The word ‘refugee’ is very often placed next to words like ‘crisis’ or ‘emergency’. Through these words, our attention is called to dramatic events that have forced people to flee their homes and search for shelter elsewhere – perhaps the fall of an old regime, the rise of a new regime, the outbreak of war or the onset of a sudden natural disaster. Emergencies are declared so that different groups of people – from policymakers to academics to ordinary citizens – feel compelled to act immediately to help and to find solutions to such situations. In this way, emergencies are push buttons for action. The idea of ‘emergency’ is an incredibly powerful mobilising tool, which in turn makes declaring an emergency an incredibly powerful act.
This why we must be cautious about how and when we use this word. The power of emergency can be harnessed for good, but it can also be misused or abused. If we focus on the declaration of an ‘emergency’ situation in the Mediterranean in 2015 (when states and citizens became aware of huge numbers of migrants drowning in attempts to reach European shores) we can see these paradoxes. On the one hand, NGOs raised considerable amounts of money by using the label of a humanitarian ‘crisis’ and this allowed them to launch projects that would save hundreds of lives. Yet, at the same time, European governments used the invocation of a ‘refugee crisis’ to close their borders, impose restrictions and suspend usual rights and freedoms in the name of restoring control and order. Italy has declared ‘migration emergencies’ every year for the past decade.
So while ‘emergency’ is a hugely effective mobilising tool, we need to ask who it helps in the long run. Refugees themselves? Or governments who want to turn refugees away? We don’t need to throw ideas like crisis or emergency out of the window, but we do need to recognise that they allow unusual courses of action to be taken, often without being questioned or examined.
Further Reading and Resources
The anthropologist Janet Roitman has written a book called Anti-Crisis which looks at what happens when a ‘crisis’ is declared and asks who benefits from labelling events with this term. She looks at the historical origins of the word as well as exploring lots of examples, including the financial crisis of 2007: Roitman, J. (2014) Anti-Crisis. Durham: Duke University Press.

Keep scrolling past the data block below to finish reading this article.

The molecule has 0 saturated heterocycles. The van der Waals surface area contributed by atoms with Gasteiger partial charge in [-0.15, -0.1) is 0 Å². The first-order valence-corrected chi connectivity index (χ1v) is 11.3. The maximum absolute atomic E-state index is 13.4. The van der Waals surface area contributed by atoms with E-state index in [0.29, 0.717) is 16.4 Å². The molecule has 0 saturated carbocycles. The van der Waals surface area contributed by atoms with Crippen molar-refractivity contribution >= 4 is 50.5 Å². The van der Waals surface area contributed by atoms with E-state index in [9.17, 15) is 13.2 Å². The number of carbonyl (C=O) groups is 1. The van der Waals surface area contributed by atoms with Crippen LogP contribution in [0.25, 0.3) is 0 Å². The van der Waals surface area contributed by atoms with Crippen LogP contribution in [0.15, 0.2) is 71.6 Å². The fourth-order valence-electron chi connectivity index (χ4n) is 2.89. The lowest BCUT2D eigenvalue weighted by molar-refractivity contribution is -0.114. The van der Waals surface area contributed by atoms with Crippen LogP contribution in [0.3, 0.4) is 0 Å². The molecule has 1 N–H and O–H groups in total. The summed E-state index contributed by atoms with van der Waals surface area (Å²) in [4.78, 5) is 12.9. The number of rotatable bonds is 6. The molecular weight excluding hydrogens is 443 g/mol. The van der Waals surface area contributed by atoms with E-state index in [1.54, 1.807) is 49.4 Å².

Daniel Trilling wrote an article for The Guardian in 2018 which deconstructs a lot of ideas about the 2015 migration ‘crisis’ – he asks if the ‘crisis’ is over and who it has been a ‘crisis’ for: https://www.theguardian.com/news/2018/jun/05/five-myths-about-the-refugee-crisis. This is also available as a podcast: https://www.theguardian.com/news/audio/2018/jun/25/five-myths-about-the-refugee-crisis-podcast.
In the introduction to Health in Humanitarian Emergencies, Mark Anderson and Michael Gerber question how ‘unusual’ crises or disasters are. They note that “many of us perceive floods, epidemics, earthquakes, droughts, and wars as unusual events. But, the opposite is true. Rather than being rare events, disasters are common. Somewhere in the world, a disaster occurs almost daily. During the ten years between 2006–2015, there were 1,680 floods, 335 epidemics, 249 earthquakes, 179 landslides, 160 droughts, and 19 wars. That is 262 disasters every year during that ten-year period”. See Townes, D.A., Gerber, M. & Anderson, M., (2018) Health in humanitarian emergencies: principles and practice for public health and healthcare practitioners, Cambridge: Cambridge University Press.
In Chapter 6 of his book Life in Crisis, Peter Redfield asks an important question related to emergencies: when does an ‘emergency’ situation end? What makes something stop being an ‘emergency’ anymore – is it because issues have been resolved or is it simply donor fatigue and loss of interest? Redfield, P. (2013). Life in Crisis: The Ethical Journey of Doctors without Borders. Berkeley: University of California Press.